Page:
Coroner doubts over death at Arran Coghlan mansion
A coroner has expressed doubts at a businessman's version of events over the fatal shooting of a man at his Cheshire home.
Arran Coghlan, 39, hit back at coroner Nicholas Rheinberg's remarks at Stephen Akinyemi's inquest and threatened legal action against the police.
Mr Akinyemi died during a fight at the mansion in February 2010. Mr Coghlan was charged with murder but cleared.
Mr Rheinberg recorded an open verdict at Warrington Coroner's Court.
Mr Coghlan, of Alderley Edge, has been cleared of three separate murders.
During the hearing, the coroner said to Mr Coghlan: "You managed to successfully defend yourself while completely unarmed against a man with a gun and ultimately wielding a knife.
"The circumstances ultimately transpired with the stronger man [Akinyemi] being shot three times. That gives me difficulty."
Mr Coghlan, who gave his occupation as a "consultant", replied: "So you think I should have died in the process? Would that have pleased you? What else could I have done? What else should I have done?"
The coroner responded: "I think if you were looking at this from outside, you would be surprised at your surviving, if your account is correct."
'Acting as mediator'
Mr Akinyemi was allegedly part of a Manchester drugs gang and members of Mr Coghlan's family were taken into protective custody after Mr Akinyemi's death.
Mr Coghlan said Mr Akinyemi had been at his home because he was trying to mediate in a dispute between him and another friend who also had the nickname Aki.
Mr Akinyemi called him to a toilet on the first floor of his house. When he opened the door he was pointing a gun at him, Mr Coghlan said.
A struggle followed which Mr Coghlan described as "bedlam", during which he was stabbed. The gun then went off.
Mr Akinyemi, who was wearing a stab vest, was shot twice in his body armour and once, fatally, in the head. A fourth shot was also discharged which was recovered from the wall.
Asked by the coroner why, when faced with an armed man, he did not flee, Mr Coghlan said: "I thought I could reason with him. When I saw the gun it almost didn't register. It was a shocking moment."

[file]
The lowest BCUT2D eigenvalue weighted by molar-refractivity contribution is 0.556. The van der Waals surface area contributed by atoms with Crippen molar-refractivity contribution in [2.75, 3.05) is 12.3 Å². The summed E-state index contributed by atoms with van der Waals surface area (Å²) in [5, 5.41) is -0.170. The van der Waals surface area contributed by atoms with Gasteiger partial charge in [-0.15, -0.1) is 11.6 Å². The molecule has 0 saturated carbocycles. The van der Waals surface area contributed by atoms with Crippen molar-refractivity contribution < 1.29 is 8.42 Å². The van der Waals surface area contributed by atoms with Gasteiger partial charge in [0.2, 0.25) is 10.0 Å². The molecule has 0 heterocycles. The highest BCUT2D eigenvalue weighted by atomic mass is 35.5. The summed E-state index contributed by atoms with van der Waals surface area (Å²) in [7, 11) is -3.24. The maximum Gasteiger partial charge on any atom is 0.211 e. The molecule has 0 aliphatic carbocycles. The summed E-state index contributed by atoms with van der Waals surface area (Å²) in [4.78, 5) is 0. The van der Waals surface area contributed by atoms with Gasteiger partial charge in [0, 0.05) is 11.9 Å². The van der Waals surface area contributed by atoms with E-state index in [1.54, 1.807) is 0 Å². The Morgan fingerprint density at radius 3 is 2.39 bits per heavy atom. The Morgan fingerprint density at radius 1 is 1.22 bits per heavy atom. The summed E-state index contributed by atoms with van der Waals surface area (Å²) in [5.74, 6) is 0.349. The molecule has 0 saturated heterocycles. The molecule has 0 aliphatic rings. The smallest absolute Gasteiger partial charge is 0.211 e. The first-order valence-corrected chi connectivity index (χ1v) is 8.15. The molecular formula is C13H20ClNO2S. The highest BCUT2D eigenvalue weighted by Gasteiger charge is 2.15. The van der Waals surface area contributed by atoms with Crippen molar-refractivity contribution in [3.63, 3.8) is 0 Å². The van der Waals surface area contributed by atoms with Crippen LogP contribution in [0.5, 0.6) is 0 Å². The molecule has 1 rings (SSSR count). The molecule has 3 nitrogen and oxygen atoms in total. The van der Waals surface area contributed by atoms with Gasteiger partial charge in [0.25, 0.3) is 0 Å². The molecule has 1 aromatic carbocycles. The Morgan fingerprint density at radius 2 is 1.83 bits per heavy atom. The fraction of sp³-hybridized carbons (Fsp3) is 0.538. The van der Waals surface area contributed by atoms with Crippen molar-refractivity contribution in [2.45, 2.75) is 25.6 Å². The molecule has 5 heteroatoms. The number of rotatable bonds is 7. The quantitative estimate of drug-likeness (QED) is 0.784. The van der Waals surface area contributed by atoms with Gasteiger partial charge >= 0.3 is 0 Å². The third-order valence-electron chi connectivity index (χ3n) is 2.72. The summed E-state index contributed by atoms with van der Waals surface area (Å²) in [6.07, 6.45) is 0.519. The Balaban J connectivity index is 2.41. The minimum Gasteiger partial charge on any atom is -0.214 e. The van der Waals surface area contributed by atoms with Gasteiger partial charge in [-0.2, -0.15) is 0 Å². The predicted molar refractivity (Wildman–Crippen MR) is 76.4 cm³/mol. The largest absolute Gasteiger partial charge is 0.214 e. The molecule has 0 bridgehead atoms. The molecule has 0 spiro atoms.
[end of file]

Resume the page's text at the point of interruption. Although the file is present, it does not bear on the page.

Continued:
Mr Coghlan told the hearing police had "intel" that Akinyemi was coming to his house with "malicious intent".
He said police could have arrested Akinyemi two weeks earlier for another offence but decided to let him go free "because they wanted to see what would happen at my house".
Howard Young, for Mr Coghlan, urged the coroner to record a verdict of "lawful killing by reason of self-defence".
Mr Rheinberg said: "What happened in Mr Coghlan's house is known now only to Mr Coghlan. There's no independent way of verifying the sequence of events as they occurred.
"Mr Coghlan, that's not to say that you are not telling the truth. You may have been telling the truth and you may not."
Speaking after the hearing, Mr Coghlan said the coroner had "arrived at a neutral verdict to save the blushes of the police".
He said he was launching "civil proceedings" against the police and called the verdict "unacceptable".
A spokesman for Greater Manchester Police said they had noted the verdict of the inquest and that they "do not comment on specific intelligence".
In 1996, Mr Coghlan was cleared of murdering Chris Little, who was shot dead at the wheel of his Mercedes in 1994.
And in 2001, David Barnshaw, 32, was kidnapped, forced to drink petrol and burned alive in the back of a car.
Mr Coghlan was acquitted of leading the gang which tortured and killed Mr Barnshaw when it emerged police had failed to pass on information about another possible suspect.
Last June, he was cleared of a major drugs conspiracy. He had been accused of leading a multimillion-pound smuggling ring but then prosecutors offered no evidence against him.